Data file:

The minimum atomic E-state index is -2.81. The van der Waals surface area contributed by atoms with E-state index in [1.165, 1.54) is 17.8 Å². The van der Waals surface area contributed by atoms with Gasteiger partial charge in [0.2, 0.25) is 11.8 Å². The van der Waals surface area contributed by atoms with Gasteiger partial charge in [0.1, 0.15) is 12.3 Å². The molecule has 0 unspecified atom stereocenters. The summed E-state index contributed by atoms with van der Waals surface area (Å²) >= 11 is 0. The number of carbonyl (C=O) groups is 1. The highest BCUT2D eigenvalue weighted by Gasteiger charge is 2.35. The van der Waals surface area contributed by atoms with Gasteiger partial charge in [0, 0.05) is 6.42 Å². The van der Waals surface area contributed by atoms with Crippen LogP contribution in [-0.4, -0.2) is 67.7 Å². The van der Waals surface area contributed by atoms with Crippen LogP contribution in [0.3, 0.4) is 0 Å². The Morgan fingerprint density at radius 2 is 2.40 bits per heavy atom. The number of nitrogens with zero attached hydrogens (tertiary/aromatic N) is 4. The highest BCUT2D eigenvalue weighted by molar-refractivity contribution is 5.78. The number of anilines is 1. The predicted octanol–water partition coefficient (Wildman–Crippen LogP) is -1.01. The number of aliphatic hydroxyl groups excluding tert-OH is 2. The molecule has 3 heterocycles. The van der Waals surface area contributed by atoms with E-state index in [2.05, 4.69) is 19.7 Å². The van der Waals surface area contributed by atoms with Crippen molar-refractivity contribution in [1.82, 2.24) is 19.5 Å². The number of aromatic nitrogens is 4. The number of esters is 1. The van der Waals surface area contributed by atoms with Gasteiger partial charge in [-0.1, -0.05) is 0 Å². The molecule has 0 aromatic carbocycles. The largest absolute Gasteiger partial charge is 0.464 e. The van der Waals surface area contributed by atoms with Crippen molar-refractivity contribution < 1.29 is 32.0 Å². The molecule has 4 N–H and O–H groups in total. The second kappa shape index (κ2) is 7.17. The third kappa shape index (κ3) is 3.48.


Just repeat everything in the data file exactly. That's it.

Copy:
The minimum atomic E-state index is -2.81. The van der Waals surface area contributed by atoms with E-state index in [1.165, 1.54) is 17.8 Å². The van der Waals surface area contributed by atoms with Gasteiger partial charge in [0.2, 0.25) is 11.8 Å². The van der Waals surface area contributed by atoms with Gasteiger partial charge in [0.1, 0.15) is 12.3 Å². The molecule has 0 unspecified atom stereocenters. The summed E-state index contributed by atoms with van der Waals surface area (Å²) >= 11 is 0. The number of carbonyl (C=O) groups is 1. The highest BCUT2D eigenvalue weighted by Gasteiger charge is 2.35. The van der Waals surface area contributed by atoms with Gasteiger partial charge in [0, 0.05) is 6.42 Å². The van der Waals surface area contributed by atoms with Crippen LogP contribution in [-0.4, -0.2) is 67.7 Å². The van der Waals surface area contributed by atoms with Crippen LogP contribution in [0.3, 0.4) is 0 Å². The Morgan fingerprint density at radius 2 is 2.40 bits per heavy atom. The number of nitrogens with zero attached hydrogens (tertiary/aromatic N) is 4. The highest BCUT2D eigenvalue weighted by molar-refractivity contribution is 5.78. The number of anilines is 1. The predicted octanol–water partition coefficient (Wildman–Crippen LogP) is -1.01. The number of aliphatic hydroxyl groups excluding tert-OH is 2. The molecule has 3 heterocycles. The van der Waals surface area contributed by atoms with E-state index in [2.05, 4.69) is 19.7 Å². The van der Waals surface area contributed by atoms with Crippen molar-refractivity contribution in [1.82, 2.24) is 19.5 Å². The number of aromatic nitrogens is 4. The number of esters is 1. The van der Waals surface area contributed by atoms with Gasteiger partial charge in [-0.1, -0.05) is 0 Å². The molecule has 0 aromatic carbocycles. The largest absolute Gasteiger partial charge is 0.464 e. The van der Waals surface area contributed by atoms with Crippen molar-refractivity contribution < 1.29 is 32.0 Å². The molecule has 4 N–H and O–H groups in total. The second kappa shape index (κ2) is 7.17. The third kappa shape index (κ3) is 3.48.